The proportion of foreign inmates in Finnish prisons has increased by 56 percent in the past decade. The rise is related to the prison system's ongoing digital leap, which is currently in its pilot phase following a 2015 legislative amendment.
Services such as video phone calls, email, online banking and applying for work or housing through the internet are under development.
The first computers intended for such use were instated in prison units last November and December, and all Finnish prisons will likely have the necessary hardware by May this year. Laptops and digital services have been tested in Oulu Prison for two months.
Deputy prison director Tapio Iinatti from Oulu says that difficulties in arranging supervision have limited the use of computers for online use. However, the demand for such a service is real, he says.
"Banking is probably the most called-for service," Iinatti says. "But we've been aware that Skype connections may soon be relevant, especially relating to foreign inmates."
Problems such as acquiring Skype IDs and poor connections to other countries persist, the deputy director says.
In 2016 the proportion of foreign inmates was 17.2 percent, rising slowly but surely in previous years. Today 20-30 percent of prisoners in Oulu are non-Finnish, even more in Riihimäki at 30-40 percent.
Inmate intranet considered
The central idea behind the increase in digital services is the so-called principle of normality, meaning that life in prison should resemble life on the outside as much as possible. With all of Finnish mainstream society living in the digital age, prisons are obliged to do the same.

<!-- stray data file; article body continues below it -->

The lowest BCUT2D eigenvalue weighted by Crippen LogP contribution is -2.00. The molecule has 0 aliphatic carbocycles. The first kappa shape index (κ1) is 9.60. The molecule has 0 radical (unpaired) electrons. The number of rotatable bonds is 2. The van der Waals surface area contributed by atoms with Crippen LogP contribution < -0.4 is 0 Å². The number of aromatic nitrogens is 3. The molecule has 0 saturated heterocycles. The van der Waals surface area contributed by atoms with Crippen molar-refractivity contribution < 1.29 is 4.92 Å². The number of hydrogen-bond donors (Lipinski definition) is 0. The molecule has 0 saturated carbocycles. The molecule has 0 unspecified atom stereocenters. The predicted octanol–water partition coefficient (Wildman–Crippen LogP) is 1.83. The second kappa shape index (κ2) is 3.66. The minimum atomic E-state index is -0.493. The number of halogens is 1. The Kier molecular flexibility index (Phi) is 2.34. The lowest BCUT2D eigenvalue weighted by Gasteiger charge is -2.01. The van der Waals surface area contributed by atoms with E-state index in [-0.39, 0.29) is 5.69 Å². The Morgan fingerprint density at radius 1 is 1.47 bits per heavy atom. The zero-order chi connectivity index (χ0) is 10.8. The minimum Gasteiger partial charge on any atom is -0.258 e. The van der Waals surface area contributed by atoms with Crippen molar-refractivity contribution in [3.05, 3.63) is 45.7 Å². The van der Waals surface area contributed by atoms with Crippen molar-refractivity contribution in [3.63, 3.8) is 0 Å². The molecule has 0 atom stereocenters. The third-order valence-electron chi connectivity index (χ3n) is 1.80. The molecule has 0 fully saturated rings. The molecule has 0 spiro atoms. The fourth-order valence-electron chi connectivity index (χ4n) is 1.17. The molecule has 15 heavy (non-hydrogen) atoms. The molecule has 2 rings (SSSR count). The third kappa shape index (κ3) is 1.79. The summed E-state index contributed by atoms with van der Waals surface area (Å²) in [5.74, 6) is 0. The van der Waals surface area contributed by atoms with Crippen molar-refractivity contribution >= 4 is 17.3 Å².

The leader of the electronic service development project, Samuli Laulumaa says that this is only the beginning of a nationwide reform. The next questions concern the type of network to be established, the services needed and the schedule.
"We are considering establishing a prison intranet that we could monitor in real time and stock with a variety of services," Laulumaa says. "This pilot phase will tell us much about the prerequisites for such a network."
Competitive bidding for the network design will be initiated in April. Laulumaa says the new intranet changes will bring both challenges and opportunities.
"A big question is how to provide an email service that we can also supervise effectively," he says. "[Instant messaging application] WhatsApp is another good idea because many already know how to use it. It could be used to provide information on sentences and also work as a communication tool between inmates and the Criminal Sanctions Agency."
The agency is cooperating with the Legal Register Centre and the Government ICT Centre on the project. The first steps were taken in prisons in 2015, when a new law change made it possible for prisoners to receive emails from outside – though only in printed form and without the opportunity to reply.
Practically no misuse cases
New developments often also involve risks of exploitation, but Laulumaa remembers just one minor situation over the course of the pilot phase.
"I recall it had to do with an inmate registering two conflicting Skype call recipients, or more recipients than originally declared," he says.
Oversight is key, and all communications are closely monitored in real time by prison personnel.
Iinatti says that there has been no misuse at all in Oulu Prison, for a simple reason.
"When people are given the opportunity to engage in something they consider valuable and important to them personally, misuse is extremely rare," he says.